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Network Equipment Lead Times

By Andrew Lerner | February 22, 2022 | 0 Comments

NetworkingJust PublishedData Center InfrastructureSourcing, Procurement and Vendor Management Leaders

Supply chain delays have driven network equipment lead times way up. Pre-pandemic, lead times of 4-6 weeks were common. Now, 200 – 300 days is common, and we’ve seen 430+ days quoted in writing to customers. We expect lead times to remain high through early 2023, followed by slow incremental improvement over the course of months.

This has impacted nearly all network hardware vendors; but not all hardware vendors are impacted and/or are behaving in the same way. A common misconception is that “all vendors are impacted equally,” which is not true. Vendors have different portfolios, supply chains and strategies for dealing with the shortage. For example, some vendors are prioritizing chips for higher-priced equipment.

For several months now we’ve been getting calls from clients asking for guidance, because the business doesn’t want to wait to open that new building or deploy that new application. We just published research on this topic, which includes 5 specific options to help address this issue, and I’ll highlight two of them here:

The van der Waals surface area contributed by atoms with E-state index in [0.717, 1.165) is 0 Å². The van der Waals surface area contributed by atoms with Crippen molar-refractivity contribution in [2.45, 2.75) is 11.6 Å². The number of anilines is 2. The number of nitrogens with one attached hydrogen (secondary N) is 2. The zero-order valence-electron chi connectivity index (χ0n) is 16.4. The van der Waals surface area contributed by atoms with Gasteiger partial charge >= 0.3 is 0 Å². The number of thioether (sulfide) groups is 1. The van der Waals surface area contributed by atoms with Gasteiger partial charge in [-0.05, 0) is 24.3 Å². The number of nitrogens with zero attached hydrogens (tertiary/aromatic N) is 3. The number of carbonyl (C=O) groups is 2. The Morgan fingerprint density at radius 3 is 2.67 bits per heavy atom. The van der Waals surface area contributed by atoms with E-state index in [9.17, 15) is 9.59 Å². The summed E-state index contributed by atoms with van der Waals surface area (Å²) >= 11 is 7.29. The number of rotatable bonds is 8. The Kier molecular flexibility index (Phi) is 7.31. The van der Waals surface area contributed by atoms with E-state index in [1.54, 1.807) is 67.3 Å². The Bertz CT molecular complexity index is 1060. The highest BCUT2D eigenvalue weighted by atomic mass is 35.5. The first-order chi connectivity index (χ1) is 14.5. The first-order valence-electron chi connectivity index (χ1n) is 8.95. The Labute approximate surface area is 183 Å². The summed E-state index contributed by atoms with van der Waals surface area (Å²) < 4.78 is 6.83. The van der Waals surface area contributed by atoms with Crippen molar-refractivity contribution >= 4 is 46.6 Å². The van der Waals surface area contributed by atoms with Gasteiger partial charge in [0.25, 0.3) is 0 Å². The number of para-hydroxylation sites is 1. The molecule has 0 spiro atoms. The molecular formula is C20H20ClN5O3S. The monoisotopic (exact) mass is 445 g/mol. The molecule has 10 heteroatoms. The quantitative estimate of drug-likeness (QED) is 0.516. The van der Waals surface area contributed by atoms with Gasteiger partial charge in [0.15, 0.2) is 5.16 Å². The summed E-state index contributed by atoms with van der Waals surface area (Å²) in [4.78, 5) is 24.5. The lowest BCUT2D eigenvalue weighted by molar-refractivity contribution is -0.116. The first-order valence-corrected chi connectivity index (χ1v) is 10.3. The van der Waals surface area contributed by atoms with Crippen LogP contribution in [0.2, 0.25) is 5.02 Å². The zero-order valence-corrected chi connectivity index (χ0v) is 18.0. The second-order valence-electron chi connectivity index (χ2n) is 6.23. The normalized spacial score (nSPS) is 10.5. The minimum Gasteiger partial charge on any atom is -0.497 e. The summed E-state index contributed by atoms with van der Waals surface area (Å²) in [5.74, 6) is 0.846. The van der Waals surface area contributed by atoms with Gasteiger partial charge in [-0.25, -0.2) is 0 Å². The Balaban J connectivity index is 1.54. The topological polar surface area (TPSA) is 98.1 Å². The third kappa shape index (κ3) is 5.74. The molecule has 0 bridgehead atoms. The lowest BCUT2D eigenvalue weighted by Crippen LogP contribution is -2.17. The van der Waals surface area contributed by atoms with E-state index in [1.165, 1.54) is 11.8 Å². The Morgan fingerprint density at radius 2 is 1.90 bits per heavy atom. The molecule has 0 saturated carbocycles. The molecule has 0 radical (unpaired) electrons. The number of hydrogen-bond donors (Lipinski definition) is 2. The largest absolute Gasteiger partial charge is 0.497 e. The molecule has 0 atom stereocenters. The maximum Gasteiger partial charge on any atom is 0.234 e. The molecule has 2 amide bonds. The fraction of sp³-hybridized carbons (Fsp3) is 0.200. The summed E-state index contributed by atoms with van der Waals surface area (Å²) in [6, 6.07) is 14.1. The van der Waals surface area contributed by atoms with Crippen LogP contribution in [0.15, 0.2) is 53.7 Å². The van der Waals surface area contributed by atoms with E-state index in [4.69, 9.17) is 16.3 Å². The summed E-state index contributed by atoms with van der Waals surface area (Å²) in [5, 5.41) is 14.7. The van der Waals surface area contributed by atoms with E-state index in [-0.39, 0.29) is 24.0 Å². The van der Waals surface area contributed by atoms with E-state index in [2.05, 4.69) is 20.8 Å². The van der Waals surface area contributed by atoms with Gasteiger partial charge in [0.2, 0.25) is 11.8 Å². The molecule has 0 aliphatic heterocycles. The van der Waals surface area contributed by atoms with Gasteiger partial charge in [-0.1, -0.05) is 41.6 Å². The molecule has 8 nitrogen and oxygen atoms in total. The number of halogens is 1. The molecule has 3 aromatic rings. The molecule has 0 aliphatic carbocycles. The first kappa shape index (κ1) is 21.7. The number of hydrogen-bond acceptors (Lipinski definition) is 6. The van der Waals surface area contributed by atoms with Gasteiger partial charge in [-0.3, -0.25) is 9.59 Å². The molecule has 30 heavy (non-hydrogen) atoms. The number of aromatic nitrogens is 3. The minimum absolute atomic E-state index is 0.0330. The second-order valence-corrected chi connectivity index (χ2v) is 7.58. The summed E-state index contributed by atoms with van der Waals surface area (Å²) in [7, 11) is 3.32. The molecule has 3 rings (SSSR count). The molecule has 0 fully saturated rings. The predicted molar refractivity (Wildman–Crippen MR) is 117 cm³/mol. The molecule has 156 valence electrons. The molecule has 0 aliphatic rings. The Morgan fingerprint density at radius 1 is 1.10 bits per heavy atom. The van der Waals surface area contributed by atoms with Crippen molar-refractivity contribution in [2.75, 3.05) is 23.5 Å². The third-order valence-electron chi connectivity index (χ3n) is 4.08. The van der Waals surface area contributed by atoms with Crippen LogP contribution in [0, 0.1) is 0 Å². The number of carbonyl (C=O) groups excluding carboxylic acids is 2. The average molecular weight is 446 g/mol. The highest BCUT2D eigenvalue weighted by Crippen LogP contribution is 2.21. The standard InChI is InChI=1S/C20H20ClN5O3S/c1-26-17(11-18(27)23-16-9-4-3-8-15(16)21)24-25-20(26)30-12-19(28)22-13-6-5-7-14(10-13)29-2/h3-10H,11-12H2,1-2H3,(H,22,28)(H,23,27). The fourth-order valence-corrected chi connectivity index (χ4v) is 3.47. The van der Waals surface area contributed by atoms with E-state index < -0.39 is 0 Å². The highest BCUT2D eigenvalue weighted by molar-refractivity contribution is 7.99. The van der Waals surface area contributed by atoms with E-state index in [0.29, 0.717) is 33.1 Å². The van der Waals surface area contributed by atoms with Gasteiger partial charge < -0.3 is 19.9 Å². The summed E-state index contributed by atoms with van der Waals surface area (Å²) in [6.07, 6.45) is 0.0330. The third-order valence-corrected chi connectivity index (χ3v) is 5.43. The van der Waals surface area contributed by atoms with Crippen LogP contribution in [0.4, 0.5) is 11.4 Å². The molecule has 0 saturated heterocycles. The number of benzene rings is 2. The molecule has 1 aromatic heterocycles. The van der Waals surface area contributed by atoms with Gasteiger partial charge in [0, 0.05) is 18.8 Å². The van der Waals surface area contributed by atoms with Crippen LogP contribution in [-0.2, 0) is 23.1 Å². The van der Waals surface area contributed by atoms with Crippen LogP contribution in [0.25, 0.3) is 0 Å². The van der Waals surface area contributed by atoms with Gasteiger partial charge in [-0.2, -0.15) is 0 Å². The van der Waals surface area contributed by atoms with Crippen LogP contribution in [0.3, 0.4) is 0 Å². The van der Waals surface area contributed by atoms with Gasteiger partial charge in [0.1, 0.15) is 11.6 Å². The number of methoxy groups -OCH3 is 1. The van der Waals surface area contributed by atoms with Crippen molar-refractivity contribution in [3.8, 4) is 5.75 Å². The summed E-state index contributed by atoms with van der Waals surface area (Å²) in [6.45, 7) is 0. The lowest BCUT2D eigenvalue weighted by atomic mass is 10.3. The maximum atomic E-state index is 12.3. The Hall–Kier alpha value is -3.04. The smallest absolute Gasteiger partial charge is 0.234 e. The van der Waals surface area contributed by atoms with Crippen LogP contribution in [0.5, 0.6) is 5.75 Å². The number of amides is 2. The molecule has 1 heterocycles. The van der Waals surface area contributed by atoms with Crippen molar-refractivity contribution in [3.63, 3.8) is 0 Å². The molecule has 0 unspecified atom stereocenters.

Explore Certified Refurbished Equipment: Some vendors offer official refurbished programs including Cisco (Cisco Refresh) and HPE Aruba (HPE Renew). These programs allow enterprises to purchase refurbished equipment that is recertified and fully supported by the vendor (often equipment coming off lease or via return merchandise authorization [RMA]). These programs have transient inventory, so there’s no guarantee they’ll have what you need, but it is a nice place to start, especially if you just need a few things. Lead time for this equipment is days/weeks.

Optimize Existing Assets: Most enterprise data center and campus switches are overprovisioned. The rationale to over-provision was typically made to enable growth and/or simplify (structured) cabling. We estimate at least 25% of campus and data center switchports are unused, and likely more. Thus, reducing excess capacity via consolidating connectivity can readily free up 10% to 15% of switches for most enterprises, while still leaving ample room for growth. This requires network changes/recabling, operational labor and downtime, but is a straightforward option to free up switching capacity.

Happy Twos day, Andrew (2/22/22)

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